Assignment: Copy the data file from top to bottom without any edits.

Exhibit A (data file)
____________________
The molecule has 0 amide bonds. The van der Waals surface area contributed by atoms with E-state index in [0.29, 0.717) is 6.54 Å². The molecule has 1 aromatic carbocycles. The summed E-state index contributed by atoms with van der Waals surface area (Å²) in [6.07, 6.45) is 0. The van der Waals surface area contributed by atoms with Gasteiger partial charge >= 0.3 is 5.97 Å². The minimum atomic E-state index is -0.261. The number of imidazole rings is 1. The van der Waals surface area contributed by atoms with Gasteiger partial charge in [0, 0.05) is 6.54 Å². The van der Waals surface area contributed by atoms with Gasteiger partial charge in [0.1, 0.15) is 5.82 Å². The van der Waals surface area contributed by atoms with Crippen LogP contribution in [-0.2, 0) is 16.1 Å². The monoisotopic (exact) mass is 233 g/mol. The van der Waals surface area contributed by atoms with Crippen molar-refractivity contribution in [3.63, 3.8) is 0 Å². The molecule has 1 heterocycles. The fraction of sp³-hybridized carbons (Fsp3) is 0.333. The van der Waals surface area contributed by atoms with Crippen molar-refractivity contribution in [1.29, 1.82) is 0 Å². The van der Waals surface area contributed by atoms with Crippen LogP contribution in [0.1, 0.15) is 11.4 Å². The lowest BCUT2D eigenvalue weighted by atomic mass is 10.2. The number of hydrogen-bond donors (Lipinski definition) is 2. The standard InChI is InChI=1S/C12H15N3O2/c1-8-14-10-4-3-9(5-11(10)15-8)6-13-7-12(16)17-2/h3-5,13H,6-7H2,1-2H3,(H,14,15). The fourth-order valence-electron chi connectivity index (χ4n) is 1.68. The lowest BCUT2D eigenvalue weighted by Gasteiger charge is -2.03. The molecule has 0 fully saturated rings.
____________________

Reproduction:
The molecule has 0 amide bonds. The van der Waals surface area contributed by atoms with E-state index in [0.29, 0.717) is 6.54 Å². The molecule has 1 aromatic carbocycles. The summed E-state index contributed by atoms with van der Waals surface area (Å²) in [6.07, 6.45) is 0. The van der Waals surface area contributed by atoms with Gasteiger partial charge >= 0.3 is 5.97 Å². The minimum atomic E-state index is -0.261. The number of imidazole rings is 1. The van der Waals surface area contributed by atoms with Gasteiger partial charge in [0, 0.05) is 6.54 Å². The van der Waals surface area contributed by atoms with Gasteiger partial charge in [0.1, 0.15) is 5.82 Å². The van der Waals surface area contributed by atoms with Crippen LogP contribution in [-0.2, 0) is 16.1 Å². The monoisotopic (exact) mass is 233 g/mol. The van der Waals surface area contributed by atoms with Crippen molar-refractivity contribution in [3.63, 3.8) is 0 Å². The molecule has 1 heterocycles. The fraction of sp³-hybridized carbons (Fsp3) is 0.333. The van der Waals surface area contributed by atoms with Crippen molar-refractivity contribution in [1.29, 1.82) is 0 Å². The van der Waals surface area contributed by atoms with Crippen LogP contribution in [0.1, 0.15) is 11.4 Å². The lowest BCUT2D eigenvalue weighted by atomic mass is 10.2. The number of hydrogen-bond donors (Lipinski definition) is 2. The standard InChI is InChI=1S/C12H15N3O2/c1-8-14-10-4-3-9(5-11(10)15-8)6-13-7-12(16)17-2/h3-5,13H,6-7H2,1-2H3,(H,14,15). The fourth-order valence-electron chi connectivity index (χ4n) is 1.68. The lowest BCUT2D eigenvalue weighted by Gasteiger charge is -2.03. The molecule has 0 fully saturated rings.